Learn your front weight also and you can do better estimates. I would keep about 500 lb on the front, with manual steering.

Front weights and calcium will give about 460 lb max, with 7.50's.

Edited by frnkeore - 15 Jun 2019 at 10:48pm
Frank
1959 D17 Series I #24001+
'55 & '59 Ford 850 & 861
Ferguson TO 35 Deluxe, Oliver 70
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BillinAlberta View Drop Down
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Post Options Post Options   Thanks (0) Thanks(0)   Quote BillinAlberta Quote  Post ReplyReply Direct Link To This Post Posted: 15 Jun 2019 at 10:47pm
Some good advice here.Thanks 
Somehow I forgot about loading the tires with fluid(brain fart)
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Post Options Post Options   Thanks (0) Thanks(0)   Quote PaulB Quote  Post ReplyReply Direct Link To This Post Posted: 16 Jun 2019 at 5:34am

When you go the cheap route with calcium cloride, start saving the money you would have spent for cast iorn weights, you’ll need it when it comes time to buy new rims. Others will say they’ve never had a problem. It’s not IF your rims will rust when filling the tires with SALT water, but when.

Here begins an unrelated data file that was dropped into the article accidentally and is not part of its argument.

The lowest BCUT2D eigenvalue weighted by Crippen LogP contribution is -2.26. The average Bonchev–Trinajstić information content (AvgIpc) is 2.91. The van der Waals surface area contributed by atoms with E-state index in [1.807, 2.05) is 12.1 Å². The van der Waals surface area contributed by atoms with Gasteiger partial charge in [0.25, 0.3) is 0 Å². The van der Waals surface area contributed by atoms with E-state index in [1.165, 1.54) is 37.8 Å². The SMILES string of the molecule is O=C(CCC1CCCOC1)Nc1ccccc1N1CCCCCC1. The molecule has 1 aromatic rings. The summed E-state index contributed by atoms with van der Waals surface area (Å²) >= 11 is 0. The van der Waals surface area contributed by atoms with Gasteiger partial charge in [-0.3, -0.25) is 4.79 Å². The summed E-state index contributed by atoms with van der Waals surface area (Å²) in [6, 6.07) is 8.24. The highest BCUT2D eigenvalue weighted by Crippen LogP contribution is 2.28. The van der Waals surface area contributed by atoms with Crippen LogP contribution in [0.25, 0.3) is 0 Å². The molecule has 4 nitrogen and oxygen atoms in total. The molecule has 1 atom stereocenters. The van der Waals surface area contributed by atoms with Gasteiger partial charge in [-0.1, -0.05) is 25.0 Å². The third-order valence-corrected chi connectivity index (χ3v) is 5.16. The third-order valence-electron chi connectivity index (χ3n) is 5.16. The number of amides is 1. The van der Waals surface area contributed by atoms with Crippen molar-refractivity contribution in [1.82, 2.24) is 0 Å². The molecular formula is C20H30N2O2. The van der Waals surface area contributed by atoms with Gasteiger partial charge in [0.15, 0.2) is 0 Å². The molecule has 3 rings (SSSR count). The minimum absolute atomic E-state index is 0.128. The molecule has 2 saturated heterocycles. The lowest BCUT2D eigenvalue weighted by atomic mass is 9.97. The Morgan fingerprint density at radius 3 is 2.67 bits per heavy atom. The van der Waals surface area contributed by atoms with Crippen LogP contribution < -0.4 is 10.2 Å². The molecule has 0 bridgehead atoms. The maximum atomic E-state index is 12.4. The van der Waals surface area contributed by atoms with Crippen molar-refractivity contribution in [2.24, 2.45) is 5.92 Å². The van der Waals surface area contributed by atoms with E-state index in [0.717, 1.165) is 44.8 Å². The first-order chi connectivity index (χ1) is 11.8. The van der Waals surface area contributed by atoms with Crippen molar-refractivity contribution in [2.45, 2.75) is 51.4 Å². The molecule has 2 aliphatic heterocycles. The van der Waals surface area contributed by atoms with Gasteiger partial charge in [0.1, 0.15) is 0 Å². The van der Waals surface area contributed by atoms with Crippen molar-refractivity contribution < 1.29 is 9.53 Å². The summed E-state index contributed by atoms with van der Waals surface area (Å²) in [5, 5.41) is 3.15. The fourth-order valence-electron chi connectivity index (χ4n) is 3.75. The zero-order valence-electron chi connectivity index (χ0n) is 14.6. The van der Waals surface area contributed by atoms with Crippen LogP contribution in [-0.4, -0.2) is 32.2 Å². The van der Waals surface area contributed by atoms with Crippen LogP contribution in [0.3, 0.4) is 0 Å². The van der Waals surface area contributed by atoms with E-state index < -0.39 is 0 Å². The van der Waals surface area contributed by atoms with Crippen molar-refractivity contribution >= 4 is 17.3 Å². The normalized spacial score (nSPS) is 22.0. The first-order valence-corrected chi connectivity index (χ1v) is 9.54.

If it was fun to pull in LOW gear, I could have a John Deere
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Lonn View Drop Down
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Post Options Post Options   Thanks (0) Thanks(0)   Quote Lonn Quote  Post ReplyReply Direct Link To This Post Posted: 16 Jun 2019 at 6:04am
Change the valve stems every two years and you won't have a lot of problems with rusted out rims. Also, I keep a note pad for each tractor to record oil changes and any maintenance and repairs including every time I changed the valve stems. Started doing that a few years ago.

Edited by Lonn - 16 Jun 2019 at 6:04am
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Post Options Post Options   Thanks (0) Thanks(0)   Quote Alberta Phil Quote  Post ReplyReply Direct Link To This Post Posted: 16 Jun 2019 at 8:41am
With your hills, Bill, I'd go with front wheel weights or "loaded" front tires to keep the weight as low down as possible.  Weighted wheels won't increase steering effort as much as front frame weight.